Anna searched her mind for some knowledge of what the woman might be referring to.
“I, eh… I’m not sure I understand.”
“No I didn’t think so. I don’t suppose you like to think about it. You need to know your history,” she continued, pointing a finger at Anna, “and tell the whole story, not just these bits that make you look good. A half-truth is no truth at all. Cha!”
Looking thoroughly disgusted she turned and walked away from Anna, leaving her feeling more than a little put out. In the time she’d been working at the museum she’d had a few unusual questions but no one had ever suggested she didn’t know her stuff. No one had ever been angry about an exhibit and certainly Anna had never felt personally accused of misrepresenting her country’s history. A prickle of indignation ran through her body, flushing into her face. Standing there, alone in the gallery for the last moments of the working day, the conversation played over and over in her mind, and each time she found her voice, interjecting to tell the woman that she did, in fact, have a degree in history and that it was very rude to speak to her in that way. By the time the museum closed, she had reworked the confrontation so many times as to feel satisfied enough to let it go for the night.
Cartons of Chinese take away lay strewn on the kitchen table as the two friends lay at either end of the sofa each nursing their third, or maybe fourth glass of wine. Julia struggled to reach across for the remote and switched off the tv as the credits rolled.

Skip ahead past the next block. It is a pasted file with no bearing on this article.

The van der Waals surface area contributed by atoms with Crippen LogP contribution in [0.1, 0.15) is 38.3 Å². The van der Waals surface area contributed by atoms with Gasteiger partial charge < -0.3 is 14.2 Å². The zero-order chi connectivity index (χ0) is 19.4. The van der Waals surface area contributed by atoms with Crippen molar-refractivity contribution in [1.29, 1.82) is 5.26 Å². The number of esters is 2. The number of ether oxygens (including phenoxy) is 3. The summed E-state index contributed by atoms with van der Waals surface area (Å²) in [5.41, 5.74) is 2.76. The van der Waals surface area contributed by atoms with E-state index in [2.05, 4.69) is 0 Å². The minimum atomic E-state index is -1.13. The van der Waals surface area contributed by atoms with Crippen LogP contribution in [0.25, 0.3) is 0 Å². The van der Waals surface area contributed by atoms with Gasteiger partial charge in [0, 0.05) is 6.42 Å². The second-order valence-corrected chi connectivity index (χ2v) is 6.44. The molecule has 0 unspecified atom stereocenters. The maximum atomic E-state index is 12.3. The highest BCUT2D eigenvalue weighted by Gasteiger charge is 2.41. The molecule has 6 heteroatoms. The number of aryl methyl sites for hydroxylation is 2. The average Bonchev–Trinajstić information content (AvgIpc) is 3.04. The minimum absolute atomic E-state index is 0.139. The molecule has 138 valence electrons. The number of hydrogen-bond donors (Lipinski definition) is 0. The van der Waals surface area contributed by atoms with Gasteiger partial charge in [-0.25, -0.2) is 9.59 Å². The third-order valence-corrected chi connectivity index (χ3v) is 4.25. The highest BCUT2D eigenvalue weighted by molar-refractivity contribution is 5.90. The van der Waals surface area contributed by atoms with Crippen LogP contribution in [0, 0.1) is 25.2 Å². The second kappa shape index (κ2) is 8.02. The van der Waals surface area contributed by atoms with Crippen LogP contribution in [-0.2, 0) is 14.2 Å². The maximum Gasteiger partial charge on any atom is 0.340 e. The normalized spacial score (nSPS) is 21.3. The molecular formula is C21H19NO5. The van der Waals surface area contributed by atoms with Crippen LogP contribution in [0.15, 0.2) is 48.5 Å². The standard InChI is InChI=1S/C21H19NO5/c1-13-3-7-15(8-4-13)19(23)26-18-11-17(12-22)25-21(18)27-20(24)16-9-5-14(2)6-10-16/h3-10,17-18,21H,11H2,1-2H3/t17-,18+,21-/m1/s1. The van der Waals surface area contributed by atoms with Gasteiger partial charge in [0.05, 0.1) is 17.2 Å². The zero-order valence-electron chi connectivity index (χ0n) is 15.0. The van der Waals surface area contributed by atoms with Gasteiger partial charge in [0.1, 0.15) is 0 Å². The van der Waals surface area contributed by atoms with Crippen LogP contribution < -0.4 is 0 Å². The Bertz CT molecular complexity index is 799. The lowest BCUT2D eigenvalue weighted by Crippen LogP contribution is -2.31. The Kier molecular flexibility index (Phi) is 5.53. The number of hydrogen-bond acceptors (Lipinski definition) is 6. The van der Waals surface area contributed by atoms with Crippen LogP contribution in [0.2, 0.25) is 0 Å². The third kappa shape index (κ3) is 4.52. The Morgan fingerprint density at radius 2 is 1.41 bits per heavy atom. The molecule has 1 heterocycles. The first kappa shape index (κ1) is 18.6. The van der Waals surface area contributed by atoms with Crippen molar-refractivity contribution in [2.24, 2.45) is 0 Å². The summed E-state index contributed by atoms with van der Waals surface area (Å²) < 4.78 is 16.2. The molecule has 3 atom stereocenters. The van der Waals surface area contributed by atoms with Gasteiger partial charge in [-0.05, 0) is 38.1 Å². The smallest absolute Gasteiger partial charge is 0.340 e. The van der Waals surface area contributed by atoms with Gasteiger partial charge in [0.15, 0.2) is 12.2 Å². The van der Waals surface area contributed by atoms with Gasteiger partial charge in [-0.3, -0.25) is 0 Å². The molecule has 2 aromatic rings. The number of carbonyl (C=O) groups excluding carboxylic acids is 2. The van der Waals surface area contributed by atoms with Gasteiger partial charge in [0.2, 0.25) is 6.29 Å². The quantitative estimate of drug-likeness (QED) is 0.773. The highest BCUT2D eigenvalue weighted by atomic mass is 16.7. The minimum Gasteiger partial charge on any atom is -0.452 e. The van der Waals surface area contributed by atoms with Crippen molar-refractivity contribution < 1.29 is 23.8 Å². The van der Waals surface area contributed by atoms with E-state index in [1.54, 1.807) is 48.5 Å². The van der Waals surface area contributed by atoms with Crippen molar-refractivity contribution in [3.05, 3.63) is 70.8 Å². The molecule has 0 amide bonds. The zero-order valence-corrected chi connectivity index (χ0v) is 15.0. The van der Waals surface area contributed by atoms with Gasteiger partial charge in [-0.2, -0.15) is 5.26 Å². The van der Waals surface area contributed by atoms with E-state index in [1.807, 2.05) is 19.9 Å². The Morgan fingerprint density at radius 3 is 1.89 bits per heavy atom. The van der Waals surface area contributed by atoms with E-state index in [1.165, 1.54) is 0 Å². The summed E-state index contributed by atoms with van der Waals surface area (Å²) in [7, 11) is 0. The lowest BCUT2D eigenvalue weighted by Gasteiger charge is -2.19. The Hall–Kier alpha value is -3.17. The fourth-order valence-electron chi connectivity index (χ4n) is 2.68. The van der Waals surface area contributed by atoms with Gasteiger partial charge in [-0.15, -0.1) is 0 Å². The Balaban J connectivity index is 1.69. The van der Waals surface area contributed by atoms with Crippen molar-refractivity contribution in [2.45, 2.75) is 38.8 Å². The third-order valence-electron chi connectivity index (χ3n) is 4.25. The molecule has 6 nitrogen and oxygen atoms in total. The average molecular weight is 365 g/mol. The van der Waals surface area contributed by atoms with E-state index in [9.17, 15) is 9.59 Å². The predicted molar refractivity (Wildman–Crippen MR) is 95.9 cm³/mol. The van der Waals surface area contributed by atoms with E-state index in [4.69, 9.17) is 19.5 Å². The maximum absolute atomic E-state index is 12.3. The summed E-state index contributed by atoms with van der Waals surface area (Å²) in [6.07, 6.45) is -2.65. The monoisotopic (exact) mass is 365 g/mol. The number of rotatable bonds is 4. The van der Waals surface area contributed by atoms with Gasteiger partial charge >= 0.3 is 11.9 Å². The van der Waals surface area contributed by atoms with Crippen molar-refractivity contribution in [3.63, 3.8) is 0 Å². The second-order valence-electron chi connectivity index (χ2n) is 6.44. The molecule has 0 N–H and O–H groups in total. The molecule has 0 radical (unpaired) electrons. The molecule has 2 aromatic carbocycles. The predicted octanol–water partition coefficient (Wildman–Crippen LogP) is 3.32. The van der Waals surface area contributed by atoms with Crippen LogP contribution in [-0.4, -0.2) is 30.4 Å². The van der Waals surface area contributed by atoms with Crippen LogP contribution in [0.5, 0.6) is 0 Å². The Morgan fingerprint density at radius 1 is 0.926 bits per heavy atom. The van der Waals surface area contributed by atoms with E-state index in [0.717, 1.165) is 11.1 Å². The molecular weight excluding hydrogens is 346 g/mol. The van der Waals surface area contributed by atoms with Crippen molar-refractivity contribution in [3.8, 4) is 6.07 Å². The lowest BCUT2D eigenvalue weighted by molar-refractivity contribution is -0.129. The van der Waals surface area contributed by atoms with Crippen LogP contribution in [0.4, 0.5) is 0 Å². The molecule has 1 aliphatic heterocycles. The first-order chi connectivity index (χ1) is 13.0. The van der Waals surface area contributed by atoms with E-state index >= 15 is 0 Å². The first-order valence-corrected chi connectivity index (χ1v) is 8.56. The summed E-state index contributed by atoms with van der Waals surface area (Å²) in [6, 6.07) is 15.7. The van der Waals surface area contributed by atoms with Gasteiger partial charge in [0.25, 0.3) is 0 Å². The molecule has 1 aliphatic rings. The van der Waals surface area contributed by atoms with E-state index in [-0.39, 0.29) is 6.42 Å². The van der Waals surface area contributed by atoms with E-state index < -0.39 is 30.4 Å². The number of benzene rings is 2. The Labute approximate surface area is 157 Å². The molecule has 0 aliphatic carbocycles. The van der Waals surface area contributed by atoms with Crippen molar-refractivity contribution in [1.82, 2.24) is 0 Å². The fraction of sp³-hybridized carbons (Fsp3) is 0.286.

“An absolute classic,” she declared slumping down into soft pillows and tucking her legs under the blanket stretched between them. This had been their Friday night ritual since primary school, although back then it tended to be burgers and milkshakes followed by popcorn and hot chocolate to accompany the film, but the feeling was the same. Many times at the end of the night Anna would ask to stay over, until it became the accepted norm and Fran would have the camp bed already made up in Julia’s room before she’d even arrived. When they were a little older Julia’s dad Richard had suggested that Anna might be more comfortable in the proper guest bedroom rather than squeezed into Julia’s room sleeping on something he’d had from his days in the Scouts. But all three women had looked at him with such scorn and incredulity that he quickly realised his mistake. As he recalled the happy times he’d had using the bed on expeditions with his troop, he remembered in those moments that if someone had offered him a comfy bed away from his pals he’d have given them much the same look as he received at the suggestion.